I have never been either busted or robbed when playing poker. Considering the enormous number of times I have played poker in a situation in which I was potentially exposed to such threats, my luckBob Ciaffone is one of America’s best-known poker players, writers, and teachers. He has numerous poker tournament wins and placings, the most prominent being third place in the 1987 World Championship. He has been a poker teacher since 1995, with his students having earned well over a million dollars in tournament play. Bob's website is www.pokercoach.us
has been incredible. But, I have had lots of close calls. One time when I failed to show up for my weekly game, an irate loser who got in a fight at the game came back with a gun and killed three of my friends. Another time, I went to Vancouver, Canada, to play, and the game host informed me the Mounties had busted his game two days earlier. When I went to Halifax, the game had been robbed the previous week and was busted by the Mounties the following week. However, I have talked to many friends and acquaintances who have faced such unpleasantness, so I have a pretty good idea of what is going on.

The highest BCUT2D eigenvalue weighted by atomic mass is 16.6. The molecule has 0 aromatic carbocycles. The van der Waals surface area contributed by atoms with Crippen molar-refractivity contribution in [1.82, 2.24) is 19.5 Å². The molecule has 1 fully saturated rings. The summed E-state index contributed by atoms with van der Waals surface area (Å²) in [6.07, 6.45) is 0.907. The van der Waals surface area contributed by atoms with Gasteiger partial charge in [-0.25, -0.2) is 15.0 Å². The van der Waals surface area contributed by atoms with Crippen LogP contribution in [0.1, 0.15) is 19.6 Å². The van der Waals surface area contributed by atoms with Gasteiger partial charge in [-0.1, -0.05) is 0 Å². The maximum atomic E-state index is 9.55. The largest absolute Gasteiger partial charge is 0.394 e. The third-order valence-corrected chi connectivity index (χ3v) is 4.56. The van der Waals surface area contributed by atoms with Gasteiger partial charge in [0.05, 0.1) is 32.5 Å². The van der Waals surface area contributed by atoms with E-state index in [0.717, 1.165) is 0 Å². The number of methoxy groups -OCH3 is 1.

For the Halifax game, my friend Doug told me the police raid was far more frightening than the robbery. This is a statement I have heard from other players, as well. When police bust a poker game, they follow the same procedures that they use on a drug bust. (It is often the police who are from the drug enforcement branch of the department that are called upon to do this type of raid, because they are the most experienced at it.) Among other things, these particular police officers are not known for being gentle and friendly, like those you may well have encountered in a traffic violation stop or other such type of mild infraction. I have been told by a police officer that the “doctrine of overwhelming force” is used. As he explained to me, a large number of officers, heavily armed, are normally used so that no one is tempted to resist arrest. This is considered to be a safer method for both the police and the players.
At the end of September, I received an e-mail from a poker player in South Carolina, who vividly described his experience in a recent police bust there. Here is an abbreviated version of what he wrote me: